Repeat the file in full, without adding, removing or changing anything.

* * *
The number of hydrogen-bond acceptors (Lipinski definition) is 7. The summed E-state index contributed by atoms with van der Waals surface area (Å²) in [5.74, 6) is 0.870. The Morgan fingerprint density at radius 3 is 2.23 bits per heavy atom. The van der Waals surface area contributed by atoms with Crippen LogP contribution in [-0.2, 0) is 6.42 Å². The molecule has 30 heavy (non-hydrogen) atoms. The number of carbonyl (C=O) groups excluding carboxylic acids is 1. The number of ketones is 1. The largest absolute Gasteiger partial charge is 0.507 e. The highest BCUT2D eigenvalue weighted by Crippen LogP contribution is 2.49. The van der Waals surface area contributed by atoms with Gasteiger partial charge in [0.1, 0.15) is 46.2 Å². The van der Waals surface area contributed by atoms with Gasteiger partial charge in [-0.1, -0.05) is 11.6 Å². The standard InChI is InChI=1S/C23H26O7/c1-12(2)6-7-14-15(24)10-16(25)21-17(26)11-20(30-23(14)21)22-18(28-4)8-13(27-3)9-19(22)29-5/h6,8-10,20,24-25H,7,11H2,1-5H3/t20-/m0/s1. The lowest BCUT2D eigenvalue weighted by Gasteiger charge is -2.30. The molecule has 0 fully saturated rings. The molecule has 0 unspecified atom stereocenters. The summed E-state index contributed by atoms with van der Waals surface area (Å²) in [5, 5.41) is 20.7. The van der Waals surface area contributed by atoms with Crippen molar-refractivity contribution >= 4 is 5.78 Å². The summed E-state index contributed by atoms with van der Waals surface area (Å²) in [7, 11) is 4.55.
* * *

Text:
The number of hydrogen-bond acceptors (Lipinski definition) is 7. The summed E-state index contributed by atoms with van der Waals surface area (Å²) in [5.74, 6) is 0.870. The Morgan fingerprint density at radius 3 is 2.23 bits per heavy atom. The van der Waals surface area contributed by atoms with Crippen LogP contribution in [-0.2, 0) is 6.42 Å². The molecule has 30 heavy (non-hydrogen) atoms. The number of carbonyl (C=O) groups excluding carboxylic acids is 1. The number of ketones is 1. The largest absolute Gasteiger partial charge is 0.507 e. The highest BCUT2D eigenvalue weighted by Crippen LogP contribution is 2.49. The van der Waals surface area contributed by atoms with Gasteiger partial charge in [0.1, 0.15) is 46.2 Å². The van der Waals surface area contributed by atoms with Gasteiger partial charge in [-0.1, -0.05) is 11.6 Å². The standard InChI is InChI=1S/C23H26O7/c1-12(2)6-7-14-15(24)10-16(25)21-17(26)11-20(30-23(14)21)22-18(28-4)8-13(27-3)9-19(22)29-5/h6,8-10,20,24-25H,7,11H2,1-5H3/t20-/m0/s1. The lowest BCUT2D eigenvalue weighted by Gasteiger charge is -2.30. The molecule has 0 fully saturated rings. The molecule has 0 unspecified atom stereocenters. The summed E-state index contributed by atoms with van der Waals surface area (Å²) in [5, 5.41) is 20.7. The van der Waals surface area contributed by atoms with Crippen molar-refractivity contribution >= 4 is 5.78 Å². The summed E-state index contributed by atoms with van der Waals surface area (Å²) in [7, 11) is 4.55.